And while there are often separate shrines and chapel areas, the main purpose of the church is together a large number of people together, so that they may worship and praise God together. Sunday morning, especially, is it time for communal, rather than private prayer. And though private devotional prayer is essential and required for every Catholic, that is not the main focus of Sunday morning or of the main nave of the church.

To be avoided is an attitude which might say something like, “I go to church on Sunday to pray to God, not to be bothered by other people.” No, Sunday morning is a day of communal prayer to God. Even in relatively quiet parishes, there are going to be crying babies, the sound of shuffling feet, coughs and sneezes, and any number of things.

One of the concerns therefore the pastors face in fielding request to enforce stricter silence is that the concept of community as we saw in point one, and communal prayer is an important value to inculcate and balance with which the concept of strict silence. Frankly koinonia, is in some tension with strict silence among the faithful. People who are together tend to talk, at least at certain moments, such as greeting one another.

Keeping the church with an atmosphere conducive to private prayer, while a good value, is not the first and most essential focus of Sunday morning in the Catholic Parish. Rather, it is to provide an atmosphere conducive to the gathering of God’s people, so that they may together turn their worship and praise to Him. This will necessarily involve noise, setting up, some announcements, directions, the singing of  hymns and prayers etc.

3. The presence of the Most Blessed Sacrament - It is a frequently given reason that the presence of the Lord in the Tabernacle should command a silent reverence from us. And historically this response was widespread.

However, some also argue that Jesus enjoyed company, and attended many parties, sometimes with a rather rough and unrefined crowd. And hence, we can also exhibit some interaction in church and that this would not necessarily displease him.

There is a humorous story told to me once on retreat wherein:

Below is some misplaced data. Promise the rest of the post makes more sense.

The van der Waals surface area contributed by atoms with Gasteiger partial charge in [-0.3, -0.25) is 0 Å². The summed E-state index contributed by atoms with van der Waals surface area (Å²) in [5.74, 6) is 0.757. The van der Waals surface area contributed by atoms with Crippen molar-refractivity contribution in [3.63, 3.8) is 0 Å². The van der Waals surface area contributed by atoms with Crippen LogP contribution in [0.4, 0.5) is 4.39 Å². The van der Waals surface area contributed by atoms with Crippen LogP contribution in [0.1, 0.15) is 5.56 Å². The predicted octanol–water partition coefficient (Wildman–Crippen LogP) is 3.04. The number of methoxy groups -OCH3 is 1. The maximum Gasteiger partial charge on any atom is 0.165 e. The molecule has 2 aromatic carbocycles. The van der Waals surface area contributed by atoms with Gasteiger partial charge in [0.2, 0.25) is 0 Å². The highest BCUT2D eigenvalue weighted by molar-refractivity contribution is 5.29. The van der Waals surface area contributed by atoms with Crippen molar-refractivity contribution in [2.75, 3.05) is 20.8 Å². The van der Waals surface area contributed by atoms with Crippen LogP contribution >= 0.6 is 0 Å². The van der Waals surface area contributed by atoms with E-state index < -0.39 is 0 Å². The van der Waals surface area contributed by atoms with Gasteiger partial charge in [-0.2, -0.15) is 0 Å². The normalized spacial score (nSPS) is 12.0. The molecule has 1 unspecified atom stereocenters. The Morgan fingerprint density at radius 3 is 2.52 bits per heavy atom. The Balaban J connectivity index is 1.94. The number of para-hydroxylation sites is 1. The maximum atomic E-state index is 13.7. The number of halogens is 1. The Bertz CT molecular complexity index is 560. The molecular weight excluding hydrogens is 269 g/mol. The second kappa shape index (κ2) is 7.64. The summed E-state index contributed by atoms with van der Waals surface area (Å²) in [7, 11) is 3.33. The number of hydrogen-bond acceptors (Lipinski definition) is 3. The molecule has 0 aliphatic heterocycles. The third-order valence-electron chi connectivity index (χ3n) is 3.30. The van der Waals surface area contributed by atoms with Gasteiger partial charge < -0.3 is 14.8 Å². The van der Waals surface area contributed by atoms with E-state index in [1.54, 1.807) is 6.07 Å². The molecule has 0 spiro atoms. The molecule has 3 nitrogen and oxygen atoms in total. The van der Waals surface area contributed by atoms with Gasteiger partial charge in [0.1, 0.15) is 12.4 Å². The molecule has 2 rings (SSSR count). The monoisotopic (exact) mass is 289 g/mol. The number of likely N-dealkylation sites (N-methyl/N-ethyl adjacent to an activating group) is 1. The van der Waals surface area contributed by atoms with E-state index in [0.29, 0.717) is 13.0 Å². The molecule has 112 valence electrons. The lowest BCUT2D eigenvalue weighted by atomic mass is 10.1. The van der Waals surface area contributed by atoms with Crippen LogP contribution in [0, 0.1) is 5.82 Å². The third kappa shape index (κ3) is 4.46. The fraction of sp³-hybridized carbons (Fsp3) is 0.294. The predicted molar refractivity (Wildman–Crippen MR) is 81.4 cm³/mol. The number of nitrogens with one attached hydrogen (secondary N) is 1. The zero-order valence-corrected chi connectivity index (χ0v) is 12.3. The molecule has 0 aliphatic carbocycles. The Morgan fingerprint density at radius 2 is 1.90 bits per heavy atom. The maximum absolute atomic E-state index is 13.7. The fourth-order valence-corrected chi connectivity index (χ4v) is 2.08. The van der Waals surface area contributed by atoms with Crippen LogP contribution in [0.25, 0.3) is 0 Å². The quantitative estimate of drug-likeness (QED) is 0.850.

A young Italian couple went to their parish priest and said that they were poor and could not afford to rent a hall. Might they use the parish courtyard for a brief reception after the wedding? The Pastor graciously agreed.

But on the day of the wedding heavy rains made the use of the courtyard impossible. So the request was made if perchance they could use the back of the church, just for a “brief” reception. They promised to keep the noise down and only drink “a little” wine. The pastor reluctantly agreed.

But, as is often the case, the wine flowed in abundance and the volume increased. The wine flowed some more, and the volume went up some more! 

The pastor was now fuming in the sacristy and about to go and thrown them out went his neighboring priest and friend came by. He inquired as to the anger of the pastor who replied,  “Listen to all the noise they are making, and in the house of God, Don Camillo! And they are drinking much wine!” “Ah, but Father, they are a poor couple and it is raining. They had to use your church. Besides, Jesus went to loud weddings and made wine in abundance. Surely he understands!”

The pastor responded, “I know that! You don’t need to quote the bible to me! I know Jesus went to loud weddings and I know they drank wine! You don’t need to tell me all that! But there, they did not have the Blessed Sacrament present!

:-) Lots of Christological layers going on in that parable!

And though we ought to avoid behaving in the Church of God in ways that take no notice of the Lord’s presence in the tabernacle, it does not follow that Jesus is offended that the members of his body enjoy the company of one another.

Here again, balance is required between koinoina and devotional prayer that recognizes the presence of the Lord in the Tabernacle in a posture of silent adoration.

4. The nature of human dynamics. When it comes to the level of noise, it is a common experience that noise levels gradually increase, in large human gatherings. As background noise begins to increase, people talk louder in order to be heard. This further increases the overall noise level, and the volume continues to go up and up.

Some years ago in elementary school I remember that the teachers would sometimes put the lights out in the lunch room to call us to silence. We would then asked to be more quiet, and the volume levels the “reset” to a lower level. But gradually, for the reasons stated, they began to go back up again. Off the lights would go again. The rebukes from the teachers were issued, “Talk more quietly!” And things quieted down, but them went back up, the cycle repeated.

Alas, it seems to be the human condition. And, the acoustics of many churches don’t help. Even subdued talking in the back, as ushers greet and instruct the faithful, echoes and create a lot of background volume, causing other people to talk louder etc.

Hence without very strict rules, forbidding all talking, volume levels are going to tend to increase when some modest conversation is allowed. Perhaps in such a settings, the best a pastor can do is to give gentle reminders to the people to speak quieter and less. But even with momentary moderation in the volume of noise in churches, the volume will go up over time for the reasons stated.